Council halves foster carer fees

Foster carers in Slough will have their fees halved from Monday, it was decided last night.

Foster carers in Slough will have their fees halved from Monday, it was decided last night.

The cut applies to the weekly fee paid for the first child placed with them. But the council did back down on original proposals by agreeing that, for existing placements, the fee would fall by only 25% until that placement moved on. For foster carers who have short-term placements, the cut may be delayed by only a few days or weeks.

The council proposed in September that the weekly fee should fall by £400 to £200 but furious foster carers said they would be unable to fulfill their obligations to the children.

Raina Sheridan, deputy chief executive of the Fostering Network, said, although the council had made a compromise on original plans so that fees for children now in foster care would only drop to £300, “in the longer term nothing as changed. This is still bad news.

“Those who foster for Slough were required to give up other jobs to become foster carers and now their household income will be slashed while their outgoings remain the same. They are still required to carry out the same tasks but on far less pay. How many directors of children’s services would continue to do their jobs with a cut in salary like this?

“Slough will say these foster carers are now allowed to get another job outside the home, but it can be difficult to find something that fits in with the demands of fostering.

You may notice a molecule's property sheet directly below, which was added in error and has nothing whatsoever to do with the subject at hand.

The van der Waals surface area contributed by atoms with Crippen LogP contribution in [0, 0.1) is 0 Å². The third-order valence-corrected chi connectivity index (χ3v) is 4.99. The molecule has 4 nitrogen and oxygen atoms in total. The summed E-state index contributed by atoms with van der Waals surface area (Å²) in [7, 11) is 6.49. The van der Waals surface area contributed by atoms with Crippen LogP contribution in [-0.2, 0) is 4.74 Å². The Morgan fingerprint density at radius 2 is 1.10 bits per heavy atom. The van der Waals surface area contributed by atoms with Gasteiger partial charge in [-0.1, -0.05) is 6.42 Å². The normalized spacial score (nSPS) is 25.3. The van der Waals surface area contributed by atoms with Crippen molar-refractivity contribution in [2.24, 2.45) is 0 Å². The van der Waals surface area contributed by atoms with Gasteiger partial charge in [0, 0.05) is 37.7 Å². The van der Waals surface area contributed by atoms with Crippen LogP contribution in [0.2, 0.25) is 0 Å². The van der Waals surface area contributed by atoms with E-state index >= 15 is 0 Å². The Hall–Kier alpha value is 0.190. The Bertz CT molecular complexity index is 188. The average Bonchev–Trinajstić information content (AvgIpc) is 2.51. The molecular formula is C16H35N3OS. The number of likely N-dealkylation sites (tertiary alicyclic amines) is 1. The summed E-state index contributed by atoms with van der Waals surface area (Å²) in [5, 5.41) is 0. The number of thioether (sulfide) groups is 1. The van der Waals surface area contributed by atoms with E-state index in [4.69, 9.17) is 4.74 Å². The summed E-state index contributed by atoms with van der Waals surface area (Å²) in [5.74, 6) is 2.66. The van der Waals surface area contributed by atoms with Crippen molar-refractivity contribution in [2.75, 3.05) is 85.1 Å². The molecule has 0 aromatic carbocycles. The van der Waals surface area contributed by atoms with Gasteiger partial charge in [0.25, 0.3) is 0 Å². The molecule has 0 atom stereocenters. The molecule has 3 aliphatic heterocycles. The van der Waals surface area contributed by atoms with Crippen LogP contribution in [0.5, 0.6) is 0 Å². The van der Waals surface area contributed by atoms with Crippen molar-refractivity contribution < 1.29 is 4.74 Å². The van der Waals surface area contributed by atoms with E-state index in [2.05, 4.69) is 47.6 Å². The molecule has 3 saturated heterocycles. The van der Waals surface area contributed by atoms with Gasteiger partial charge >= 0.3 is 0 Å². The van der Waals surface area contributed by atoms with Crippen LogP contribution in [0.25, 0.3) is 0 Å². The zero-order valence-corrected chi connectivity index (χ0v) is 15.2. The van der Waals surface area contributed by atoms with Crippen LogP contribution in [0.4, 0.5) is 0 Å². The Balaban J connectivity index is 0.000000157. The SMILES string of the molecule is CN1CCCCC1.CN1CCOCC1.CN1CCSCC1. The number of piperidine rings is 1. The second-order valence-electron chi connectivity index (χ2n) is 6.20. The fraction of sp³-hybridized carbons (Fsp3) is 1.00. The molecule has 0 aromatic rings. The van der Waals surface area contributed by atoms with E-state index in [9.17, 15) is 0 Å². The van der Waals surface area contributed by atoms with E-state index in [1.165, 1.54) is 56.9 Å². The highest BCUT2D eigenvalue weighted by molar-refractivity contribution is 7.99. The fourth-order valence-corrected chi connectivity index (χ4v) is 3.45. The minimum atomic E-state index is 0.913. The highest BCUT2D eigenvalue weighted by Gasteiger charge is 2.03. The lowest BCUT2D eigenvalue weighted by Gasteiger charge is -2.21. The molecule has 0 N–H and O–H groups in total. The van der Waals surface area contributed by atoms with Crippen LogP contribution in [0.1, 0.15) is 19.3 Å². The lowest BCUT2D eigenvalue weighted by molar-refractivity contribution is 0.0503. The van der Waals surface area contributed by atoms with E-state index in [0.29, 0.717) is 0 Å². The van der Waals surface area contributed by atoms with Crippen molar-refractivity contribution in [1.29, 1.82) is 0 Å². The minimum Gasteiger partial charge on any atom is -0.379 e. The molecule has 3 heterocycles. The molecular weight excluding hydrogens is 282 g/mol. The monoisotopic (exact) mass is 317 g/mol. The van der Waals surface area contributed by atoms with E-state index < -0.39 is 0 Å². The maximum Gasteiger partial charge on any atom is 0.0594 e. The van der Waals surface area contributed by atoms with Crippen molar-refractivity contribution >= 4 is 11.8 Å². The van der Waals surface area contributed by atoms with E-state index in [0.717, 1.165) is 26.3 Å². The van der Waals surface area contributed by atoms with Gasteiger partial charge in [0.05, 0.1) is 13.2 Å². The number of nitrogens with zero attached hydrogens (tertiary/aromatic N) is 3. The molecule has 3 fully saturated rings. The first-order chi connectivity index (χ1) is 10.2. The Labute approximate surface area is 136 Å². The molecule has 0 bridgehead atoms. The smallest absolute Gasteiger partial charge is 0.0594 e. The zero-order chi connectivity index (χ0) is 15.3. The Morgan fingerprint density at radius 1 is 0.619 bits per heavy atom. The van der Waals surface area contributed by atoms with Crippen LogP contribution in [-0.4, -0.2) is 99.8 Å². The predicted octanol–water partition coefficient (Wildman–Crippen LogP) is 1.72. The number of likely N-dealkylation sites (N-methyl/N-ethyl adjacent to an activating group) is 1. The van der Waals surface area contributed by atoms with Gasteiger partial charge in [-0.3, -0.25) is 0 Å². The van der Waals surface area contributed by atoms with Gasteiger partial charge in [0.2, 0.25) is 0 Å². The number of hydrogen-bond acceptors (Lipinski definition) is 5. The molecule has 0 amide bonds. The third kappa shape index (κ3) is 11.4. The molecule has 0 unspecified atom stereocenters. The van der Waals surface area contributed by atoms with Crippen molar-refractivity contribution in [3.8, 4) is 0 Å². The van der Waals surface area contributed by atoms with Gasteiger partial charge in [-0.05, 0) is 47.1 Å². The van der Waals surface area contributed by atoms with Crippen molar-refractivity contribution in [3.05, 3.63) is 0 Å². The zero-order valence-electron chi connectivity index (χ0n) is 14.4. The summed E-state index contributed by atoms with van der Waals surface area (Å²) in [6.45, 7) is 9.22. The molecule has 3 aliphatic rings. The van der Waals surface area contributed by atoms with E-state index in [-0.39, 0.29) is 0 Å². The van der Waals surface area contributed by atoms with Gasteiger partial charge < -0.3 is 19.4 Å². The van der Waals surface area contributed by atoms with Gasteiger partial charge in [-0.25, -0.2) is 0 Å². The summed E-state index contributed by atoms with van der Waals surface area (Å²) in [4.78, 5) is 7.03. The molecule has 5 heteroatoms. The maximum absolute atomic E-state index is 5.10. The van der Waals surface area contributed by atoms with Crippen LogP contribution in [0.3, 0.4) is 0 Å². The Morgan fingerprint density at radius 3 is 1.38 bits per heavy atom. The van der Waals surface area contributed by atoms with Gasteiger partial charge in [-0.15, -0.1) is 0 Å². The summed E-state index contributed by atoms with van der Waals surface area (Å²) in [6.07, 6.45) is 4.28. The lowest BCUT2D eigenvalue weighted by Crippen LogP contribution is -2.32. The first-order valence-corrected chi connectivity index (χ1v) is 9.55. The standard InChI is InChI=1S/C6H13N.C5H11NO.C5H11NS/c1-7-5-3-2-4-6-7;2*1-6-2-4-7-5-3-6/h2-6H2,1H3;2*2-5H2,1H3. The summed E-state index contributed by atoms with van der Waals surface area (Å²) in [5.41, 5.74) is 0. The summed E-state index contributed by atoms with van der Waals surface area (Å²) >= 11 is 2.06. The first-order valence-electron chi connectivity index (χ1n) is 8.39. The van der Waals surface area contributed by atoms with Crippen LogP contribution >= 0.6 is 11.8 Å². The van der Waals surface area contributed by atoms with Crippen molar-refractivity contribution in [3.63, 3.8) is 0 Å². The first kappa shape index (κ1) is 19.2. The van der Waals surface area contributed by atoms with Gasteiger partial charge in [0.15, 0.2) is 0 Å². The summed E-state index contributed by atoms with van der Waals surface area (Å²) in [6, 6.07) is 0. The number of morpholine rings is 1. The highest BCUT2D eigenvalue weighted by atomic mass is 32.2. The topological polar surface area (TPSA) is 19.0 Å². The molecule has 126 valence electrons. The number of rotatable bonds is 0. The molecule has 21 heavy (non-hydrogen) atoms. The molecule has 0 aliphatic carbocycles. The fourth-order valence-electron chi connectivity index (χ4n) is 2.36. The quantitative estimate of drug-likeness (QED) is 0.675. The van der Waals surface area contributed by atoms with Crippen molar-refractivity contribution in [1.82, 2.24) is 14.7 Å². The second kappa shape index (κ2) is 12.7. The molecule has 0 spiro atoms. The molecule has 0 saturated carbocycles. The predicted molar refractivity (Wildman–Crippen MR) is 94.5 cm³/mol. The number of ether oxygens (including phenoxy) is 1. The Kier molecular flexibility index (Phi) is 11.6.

“If the children needed full-time care last week, they still need it this week. Decisions about the futures of children in care should not be made on financial grounds, which is clearly happening here.”

Councillor Natasa Pantelic, commissioner for education and children at Slough, said: “With allowances of £200 per child and unchanged maintenance payments, Slough remains one of the more generous authorities in the area.

“The reduction in fees was proposed to deal with the unprecedented cuts passed down to us by the government, nonetheless we believe that reducing the fees to a sustainable level, in line with many other authorities is a fairer deal for all of the towns residents.

“To help with the transition, and to ensure continuity for children currently in care we have agreed to reduce allowances to an interim £300 for the remainder of any existing placements for a first child. Following discussion with foster carers we wanted to ensure that no child in a current placement would be disadvantaged because their carers fee was reduced, and carers agreed that £300 represented a fair deal.

“Since the fees were reduced the council has ten foster carers in the pipeline awaiting approval, which has already given us reassurance that the new fees still provide adequate reimbursement for those wishing to care for looked after children.”

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